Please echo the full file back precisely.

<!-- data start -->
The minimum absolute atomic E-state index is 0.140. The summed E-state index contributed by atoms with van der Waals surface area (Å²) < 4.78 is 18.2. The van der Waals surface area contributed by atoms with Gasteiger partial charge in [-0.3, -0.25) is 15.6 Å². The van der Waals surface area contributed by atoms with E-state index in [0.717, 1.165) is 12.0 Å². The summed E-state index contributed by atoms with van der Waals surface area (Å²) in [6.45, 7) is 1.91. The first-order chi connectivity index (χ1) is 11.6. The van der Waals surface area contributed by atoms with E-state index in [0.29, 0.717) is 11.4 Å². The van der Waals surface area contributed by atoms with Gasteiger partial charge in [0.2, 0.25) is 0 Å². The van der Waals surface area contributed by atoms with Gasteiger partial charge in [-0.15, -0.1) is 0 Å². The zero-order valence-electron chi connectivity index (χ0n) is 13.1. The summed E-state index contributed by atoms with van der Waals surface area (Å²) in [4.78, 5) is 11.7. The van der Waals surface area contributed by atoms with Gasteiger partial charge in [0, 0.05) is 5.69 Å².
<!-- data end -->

The minimum absolute atomic E-state index is 0.140. The summed E-state index contributed by atoms with van der Waals surface area (Å²) < 4.78 is 18.2. The van der Waals surface area contributed by atoms with Gasteiger partial charge in [-0.3, -0.25) is 15.6 Å². The van der Waals surface area contributed by atoms with E-state index in [0.717, 1.165) is 12.0 Å². The summed E-state index contributed by atoms with van der Waals surface area (Å²) in [6.45, 7) is 1.91. The first-order chi connectivity index (χ1) is 11.6. The van der Waals surface area contributed by atoms with E-state index in [0.29, 0.717) is 11.4 Å². The van der Waals surface area contributed by atoms with Gasteiger partial charge in [0.2, 0.25) is 0 Å². The van der Waals surface area contributed by atoms with Gasteiger partial charge in [-0.15, -0.1) is 0 Å². The zero-order valence-electron chi connectivity index (χ0n) is 13.1. The summed E-state index contributed by atoms with van der Waals surface area (Å²) in [4.78, 5) is 11.7. The van der Waals surface area contributed by atoms with Gasteiger partial charge in [0, 0.05) is 5.69 Å².